Walking The (Thin) Line Between SEO And Web Spam

An article that appeared on last week has me a little rattled. Rank Modifying Spammers is an interesting exploration of Google’s search algorithm and the possible direction the company may take in its fight against Web spam. The author’s hypotheses stem from a Google search patent that was recently discovered by Bill Slawski of SEOByTheSea. The potential implications of that patent, as articulated by SEO Book, are why I’m a little anxious.

The patent illustrates a method for Google to identify “rank-modifying spammers.” Distilling down the lengthier discussions across the two posts referenced above, Google will place search results into a temporary state of limbo when rank modifications are occurring. So as content is in the midst of being reassessed (presumably following SEO attention), the page(s) in question will fluctuate across the results pages prior to settling in new positions. If SEOs observe those fluctuations and make further content refinements before the pages have wholly settled, then Google knows that a “spammer” is behind the changes, and the page and site may be subject to spam-related penalties.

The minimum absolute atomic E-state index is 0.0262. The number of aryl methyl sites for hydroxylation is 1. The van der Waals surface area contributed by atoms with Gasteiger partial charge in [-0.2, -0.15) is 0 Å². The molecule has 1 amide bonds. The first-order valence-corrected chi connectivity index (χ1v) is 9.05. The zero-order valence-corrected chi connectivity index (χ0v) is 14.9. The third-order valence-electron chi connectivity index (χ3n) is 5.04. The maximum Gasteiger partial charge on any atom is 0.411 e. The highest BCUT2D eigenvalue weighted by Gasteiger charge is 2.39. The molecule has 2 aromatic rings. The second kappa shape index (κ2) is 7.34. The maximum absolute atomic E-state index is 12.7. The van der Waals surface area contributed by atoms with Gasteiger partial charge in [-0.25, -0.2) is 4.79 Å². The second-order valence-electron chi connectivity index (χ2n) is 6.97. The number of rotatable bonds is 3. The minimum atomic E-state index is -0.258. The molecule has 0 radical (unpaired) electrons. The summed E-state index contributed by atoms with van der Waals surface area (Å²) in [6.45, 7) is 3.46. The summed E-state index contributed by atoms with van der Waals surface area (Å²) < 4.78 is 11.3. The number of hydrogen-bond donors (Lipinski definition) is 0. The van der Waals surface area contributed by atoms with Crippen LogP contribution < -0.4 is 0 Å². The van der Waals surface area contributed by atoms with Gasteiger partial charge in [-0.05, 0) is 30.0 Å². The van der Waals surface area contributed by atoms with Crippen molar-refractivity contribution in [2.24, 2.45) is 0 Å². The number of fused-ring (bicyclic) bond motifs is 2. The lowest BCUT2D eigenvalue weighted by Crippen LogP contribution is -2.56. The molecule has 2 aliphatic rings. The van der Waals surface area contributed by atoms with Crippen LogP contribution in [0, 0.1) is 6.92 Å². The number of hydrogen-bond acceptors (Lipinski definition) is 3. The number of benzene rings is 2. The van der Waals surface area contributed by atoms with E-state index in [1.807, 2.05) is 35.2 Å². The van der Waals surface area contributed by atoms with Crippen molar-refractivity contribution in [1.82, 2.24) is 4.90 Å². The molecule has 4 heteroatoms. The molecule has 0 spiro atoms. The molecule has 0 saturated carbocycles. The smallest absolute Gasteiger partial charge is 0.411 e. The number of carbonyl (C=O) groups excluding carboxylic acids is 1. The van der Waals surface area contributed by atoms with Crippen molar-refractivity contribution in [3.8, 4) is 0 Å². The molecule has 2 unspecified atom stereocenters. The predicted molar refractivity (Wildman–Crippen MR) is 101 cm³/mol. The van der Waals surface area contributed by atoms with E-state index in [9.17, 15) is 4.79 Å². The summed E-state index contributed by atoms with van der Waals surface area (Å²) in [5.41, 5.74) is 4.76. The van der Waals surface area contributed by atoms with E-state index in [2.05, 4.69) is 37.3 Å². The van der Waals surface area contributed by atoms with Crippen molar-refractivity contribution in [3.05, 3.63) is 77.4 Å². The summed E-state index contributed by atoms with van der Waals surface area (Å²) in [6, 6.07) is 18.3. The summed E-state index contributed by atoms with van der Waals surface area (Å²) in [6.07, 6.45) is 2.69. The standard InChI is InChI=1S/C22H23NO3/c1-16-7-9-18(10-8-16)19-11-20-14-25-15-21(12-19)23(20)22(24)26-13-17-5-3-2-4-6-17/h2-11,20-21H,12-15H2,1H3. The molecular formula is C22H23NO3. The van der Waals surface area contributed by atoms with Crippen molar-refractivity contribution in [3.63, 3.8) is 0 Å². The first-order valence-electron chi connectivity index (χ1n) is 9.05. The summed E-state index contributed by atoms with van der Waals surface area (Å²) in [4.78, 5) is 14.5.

The patent broadly describes webmasters who attempt to modify their search engine rankings as “spammers.” To me, that seems to implicate all SEOs.

Are SEOs spammers?